Together, Frances and Milton had four children. After Milton quit his teaching job in 1926, the couple purchased a floral business in St. Louis, Michigan that they operated together until 1963. Frances died in 1984 and Milton in 1993.

Written by Jennie Russell

Assistant Records Archivist





Records Management Update: New Services for the New Year

2 02 2016

2016 is moving right along, and the Records Management Program is happy to announce two new services to assist your office and department with managing your records: Inventory Completion and Full-Service Boxing.

These services are offered at a cost to departments who may not have adequate staffing or resources to complete the records management transfer process on their own. However, offices and departments DO NOT have to use these services; they may complete the transfer process on their own for no charge. Details on the records transfer process can be found here.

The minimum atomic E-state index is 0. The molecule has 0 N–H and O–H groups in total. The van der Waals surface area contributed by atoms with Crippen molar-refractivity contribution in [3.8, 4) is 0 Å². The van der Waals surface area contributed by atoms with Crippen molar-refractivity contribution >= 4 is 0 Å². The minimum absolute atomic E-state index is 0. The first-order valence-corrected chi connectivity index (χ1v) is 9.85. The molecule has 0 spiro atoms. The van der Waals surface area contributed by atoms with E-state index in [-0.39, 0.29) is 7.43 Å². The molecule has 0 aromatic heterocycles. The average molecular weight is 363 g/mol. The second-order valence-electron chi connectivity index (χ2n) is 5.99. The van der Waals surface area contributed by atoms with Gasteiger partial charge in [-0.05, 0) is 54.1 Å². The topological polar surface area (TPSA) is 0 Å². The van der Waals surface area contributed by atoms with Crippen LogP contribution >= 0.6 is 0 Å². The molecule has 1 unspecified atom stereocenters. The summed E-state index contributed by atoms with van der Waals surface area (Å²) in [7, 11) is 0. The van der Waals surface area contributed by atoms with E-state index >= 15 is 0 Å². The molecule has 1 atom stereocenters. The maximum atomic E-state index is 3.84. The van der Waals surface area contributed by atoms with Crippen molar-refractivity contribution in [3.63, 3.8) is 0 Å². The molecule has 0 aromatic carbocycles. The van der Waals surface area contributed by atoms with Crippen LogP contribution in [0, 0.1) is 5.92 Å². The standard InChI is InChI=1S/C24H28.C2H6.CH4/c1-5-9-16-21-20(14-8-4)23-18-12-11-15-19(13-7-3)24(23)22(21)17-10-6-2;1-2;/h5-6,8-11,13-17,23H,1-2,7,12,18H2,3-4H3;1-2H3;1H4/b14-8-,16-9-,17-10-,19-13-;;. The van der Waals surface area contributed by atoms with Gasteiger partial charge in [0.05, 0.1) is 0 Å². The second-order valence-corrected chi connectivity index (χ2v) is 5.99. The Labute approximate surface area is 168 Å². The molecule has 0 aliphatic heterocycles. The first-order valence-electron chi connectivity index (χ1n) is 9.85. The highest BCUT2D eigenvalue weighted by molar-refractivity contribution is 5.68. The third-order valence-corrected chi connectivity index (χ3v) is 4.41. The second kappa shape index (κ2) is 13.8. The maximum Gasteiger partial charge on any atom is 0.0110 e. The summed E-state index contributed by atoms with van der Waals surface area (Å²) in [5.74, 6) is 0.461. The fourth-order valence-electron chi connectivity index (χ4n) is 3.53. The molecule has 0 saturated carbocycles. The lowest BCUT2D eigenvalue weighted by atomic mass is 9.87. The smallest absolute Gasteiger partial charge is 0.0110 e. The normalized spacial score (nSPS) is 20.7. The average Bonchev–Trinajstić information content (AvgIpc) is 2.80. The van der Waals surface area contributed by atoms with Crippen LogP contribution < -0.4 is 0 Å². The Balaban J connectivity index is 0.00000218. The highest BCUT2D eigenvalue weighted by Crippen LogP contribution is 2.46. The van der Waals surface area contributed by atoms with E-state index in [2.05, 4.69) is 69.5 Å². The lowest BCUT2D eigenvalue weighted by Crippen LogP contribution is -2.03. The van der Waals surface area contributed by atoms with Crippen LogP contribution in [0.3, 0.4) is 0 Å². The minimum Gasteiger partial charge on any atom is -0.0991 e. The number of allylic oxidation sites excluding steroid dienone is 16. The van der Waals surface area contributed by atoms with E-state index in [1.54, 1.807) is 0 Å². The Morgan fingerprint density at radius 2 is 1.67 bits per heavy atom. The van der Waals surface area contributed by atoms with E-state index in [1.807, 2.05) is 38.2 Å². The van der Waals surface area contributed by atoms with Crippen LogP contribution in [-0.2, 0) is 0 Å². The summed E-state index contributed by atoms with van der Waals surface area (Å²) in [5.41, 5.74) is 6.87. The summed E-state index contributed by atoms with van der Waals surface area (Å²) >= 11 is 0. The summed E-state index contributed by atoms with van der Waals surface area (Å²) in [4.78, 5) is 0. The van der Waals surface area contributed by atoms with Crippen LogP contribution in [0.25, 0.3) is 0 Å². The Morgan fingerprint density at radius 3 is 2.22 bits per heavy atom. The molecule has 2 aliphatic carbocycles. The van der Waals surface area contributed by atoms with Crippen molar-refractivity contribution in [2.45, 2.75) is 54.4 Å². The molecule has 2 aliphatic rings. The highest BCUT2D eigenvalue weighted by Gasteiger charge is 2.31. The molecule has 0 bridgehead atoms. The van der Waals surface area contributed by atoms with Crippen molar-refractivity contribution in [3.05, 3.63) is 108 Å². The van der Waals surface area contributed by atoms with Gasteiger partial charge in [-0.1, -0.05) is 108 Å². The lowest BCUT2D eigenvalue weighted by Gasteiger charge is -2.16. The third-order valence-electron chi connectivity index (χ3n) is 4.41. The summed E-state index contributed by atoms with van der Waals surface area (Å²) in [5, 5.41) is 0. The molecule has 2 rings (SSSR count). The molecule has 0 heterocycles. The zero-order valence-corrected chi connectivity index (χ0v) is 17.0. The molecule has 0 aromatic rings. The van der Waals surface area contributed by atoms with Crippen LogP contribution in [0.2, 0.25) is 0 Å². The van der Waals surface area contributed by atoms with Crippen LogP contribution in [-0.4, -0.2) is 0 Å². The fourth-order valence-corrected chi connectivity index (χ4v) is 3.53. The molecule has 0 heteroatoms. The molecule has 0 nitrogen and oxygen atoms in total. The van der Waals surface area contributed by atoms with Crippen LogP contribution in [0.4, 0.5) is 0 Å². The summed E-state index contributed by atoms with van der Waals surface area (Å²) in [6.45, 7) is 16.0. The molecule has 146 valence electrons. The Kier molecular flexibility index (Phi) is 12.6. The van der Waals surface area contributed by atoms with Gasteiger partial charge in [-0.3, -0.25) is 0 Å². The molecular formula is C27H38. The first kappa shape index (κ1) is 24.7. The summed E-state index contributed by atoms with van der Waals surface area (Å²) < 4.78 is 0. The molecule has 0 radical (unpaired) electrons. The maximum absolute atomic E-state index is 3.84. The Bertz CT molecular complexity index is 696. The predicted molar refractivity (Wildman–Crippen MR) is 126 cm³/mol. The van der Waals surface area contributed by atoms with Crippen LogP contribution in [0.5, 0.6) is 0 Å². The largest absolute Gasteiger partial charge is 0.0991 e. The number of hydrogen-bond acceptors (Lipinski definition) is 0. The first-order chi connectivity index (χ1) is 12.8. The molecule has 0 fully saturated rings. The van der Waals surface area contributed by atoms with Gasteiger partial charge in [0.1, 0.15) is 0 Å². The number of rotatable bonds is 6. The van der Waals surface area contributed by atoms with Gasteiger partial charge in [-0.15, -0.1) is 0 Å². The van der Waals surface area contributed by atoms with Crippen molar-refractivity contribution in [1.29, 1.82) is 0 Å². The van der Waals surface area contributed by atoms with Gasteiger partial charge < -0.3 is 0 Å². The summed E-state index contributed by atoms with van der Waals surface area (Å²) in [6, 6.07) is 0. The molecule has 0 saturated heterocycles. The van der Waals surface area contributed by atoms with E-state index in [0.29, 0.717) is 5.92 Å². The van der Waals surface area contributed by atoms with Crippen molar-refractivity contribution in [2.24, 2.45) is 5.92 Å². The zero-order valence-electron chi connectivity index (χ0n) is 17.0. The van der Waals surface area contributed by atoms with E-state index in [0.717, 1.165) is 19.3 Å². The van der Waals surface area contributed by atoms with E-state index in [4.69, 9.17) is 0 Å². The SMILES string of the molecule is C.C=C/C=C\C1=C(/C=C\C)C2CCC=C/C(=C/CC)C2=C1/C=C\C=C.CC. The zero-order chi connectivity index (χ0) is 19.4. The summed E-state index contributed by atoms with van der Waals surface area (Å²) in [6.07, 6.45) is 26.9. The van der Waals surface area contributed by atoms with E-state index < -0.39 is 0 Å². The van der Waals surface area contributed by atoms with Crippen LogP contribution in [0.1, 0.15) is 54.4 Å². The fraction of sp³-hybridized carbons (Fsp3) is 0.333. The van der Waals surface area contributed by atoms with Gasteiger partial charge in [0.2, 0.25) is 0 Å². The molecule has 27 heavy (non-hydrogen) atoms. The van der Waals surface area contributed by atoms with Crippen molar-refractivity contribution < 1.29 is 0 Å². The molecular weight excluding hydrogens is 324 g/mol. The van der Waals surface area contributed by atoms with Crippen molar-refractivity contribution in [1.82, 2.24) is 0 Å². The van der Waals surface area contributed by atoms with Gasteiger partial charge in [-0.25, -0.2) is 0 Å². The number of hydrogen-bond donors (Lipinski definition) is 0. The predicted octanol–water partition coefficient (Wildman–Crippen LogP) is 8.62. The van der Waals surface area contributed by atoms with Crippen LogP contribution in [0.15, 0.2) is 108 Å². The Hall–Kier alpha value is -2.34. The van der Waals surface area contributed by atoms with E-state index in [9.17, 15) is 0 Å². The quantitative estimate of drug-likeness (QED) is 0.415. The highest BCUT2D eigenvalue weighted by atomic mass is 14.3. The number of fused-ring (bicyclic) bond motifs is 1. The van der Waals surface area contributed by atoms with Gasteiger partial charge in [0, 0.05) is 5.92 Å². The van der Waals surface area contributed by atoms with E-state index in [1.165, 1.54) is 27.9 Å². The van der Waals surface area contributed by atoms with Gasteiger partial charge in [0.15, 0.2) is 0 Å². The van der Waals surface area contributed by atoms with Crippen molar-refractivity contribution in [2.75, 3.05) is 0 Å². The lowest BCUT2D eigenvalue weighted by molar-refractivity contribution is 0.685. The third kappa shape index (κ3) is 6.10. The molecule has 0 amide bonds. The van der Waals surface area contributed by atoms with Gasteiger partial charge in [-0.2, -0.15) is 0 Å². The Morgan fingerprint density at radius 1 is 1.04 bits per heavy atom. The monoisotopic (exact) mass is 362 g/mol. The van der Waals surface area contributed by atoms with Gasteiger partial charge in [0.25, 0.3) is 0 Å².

Inventory Completion:

Cost:      $10 per box

 

Users who purchase the correct records boxes and box up their records, but do not have the time to complete an inventory, may have Archives staff complete the records inventory portion of the transmittal form for them.

 

Office/Unit will:

  • Purchase records boxes.
  • Ensure all files are adequately labeled before they are boxed.
  • Box their records appropriately.
    • Do not include hanging file folders.
    • Do not include binders.
  • Complete and submit the first page of the transmittal form.
  • Label boxes for transfer.
  • Arrange for transfer of boxes to the Archives.

 

Archives will:

  • Assign tracking number upon receipt of the transmittal form.
  • Inventory the boxes when they arrive at the Archives.
  • Send a copy of the completed inventory to the office.

 

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Full Service Boxing (includes) Inventory Completion:

Cost:      $20 per box

 

Archives staff will work with users who are interested in having Archives staff come to their office, box their records, and assist them with completing the transmittal form and inventory. This service is offered depending on staff schedules and will require a pre-arranged appointment.